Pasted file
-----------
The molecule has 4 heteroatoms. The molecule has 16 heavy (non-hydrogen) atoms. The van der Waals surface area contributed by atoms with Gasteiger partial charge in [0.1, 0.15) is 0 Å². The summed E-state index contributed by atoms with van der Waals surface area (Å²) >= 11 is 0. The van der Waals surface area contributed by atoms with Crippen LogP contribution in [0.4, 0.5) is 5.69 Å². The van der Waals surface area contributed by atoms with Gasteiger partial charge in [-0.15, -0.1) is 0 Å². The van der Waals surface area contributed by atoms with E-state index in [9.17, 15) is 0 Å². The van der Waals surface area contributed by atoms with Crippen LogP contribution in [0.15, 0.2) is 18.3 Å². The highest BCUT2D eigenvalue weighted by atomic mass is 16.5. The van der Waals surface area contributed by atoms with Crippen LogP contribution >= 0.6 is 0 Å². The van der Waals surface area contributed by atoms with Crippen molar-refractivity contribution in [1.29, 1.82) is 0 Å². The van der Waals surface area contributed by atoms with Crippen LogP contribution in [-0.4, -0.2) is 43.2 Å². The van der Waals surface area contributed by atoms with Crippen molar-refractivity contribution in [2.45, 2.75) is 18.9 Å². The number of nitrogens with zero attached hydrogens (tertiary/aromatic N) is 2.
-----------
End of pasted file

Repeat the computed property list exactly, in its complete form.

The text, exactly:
The molecule has 4 heteroatoms. The molecule has 16 heavy (non-hydrogen) atoms. The van der Waals surface area contributed by atoms with Gasteiger partial charge in [0.1, 0.15) is 0 Å². The summed E-state index contributed by atoms with van der Waals surface area (Å²) >= 11 is 0. The van der Waals surface area contributed by atoms with Crippen LogP contribution in [0.4, 0.5) is 5.69 Å². The van der Waals surface area contributed by atoms with Gasteiger partial charge in [-0.15, -0.1) is 0 Å². The van der Waals surface area contributed by atoms with E-state index in [9.17, 15) is 0 Å². The van der Waals surface area contributed by atoms with Crippen LogP contribution in [0.15, 0.2) is 18.3 Å². The highest BCUT2D eigenvalue weighted by atomic mass is 16.5. The van der Waals surface area contributed by atoms with Crippen LogP contribution >= 0.6 is 0 Å². The van der Waals surface area contributed by atoms with Crippen molar-refractivity contribution in [1.29, 1.82) is 0 Å². The van der Waals surface area contributed by atoms with Crippen LogP contribution in [-0.4, -0.2) is 43.2 Å². The van der Waals surface area contributed by atoms with Crippen molar-refractivity contribution in [2.45, 2.75) is 18.9 Å². The number of nitrogens with zero attached hydrogens (tertiary/aromatic N) is 2.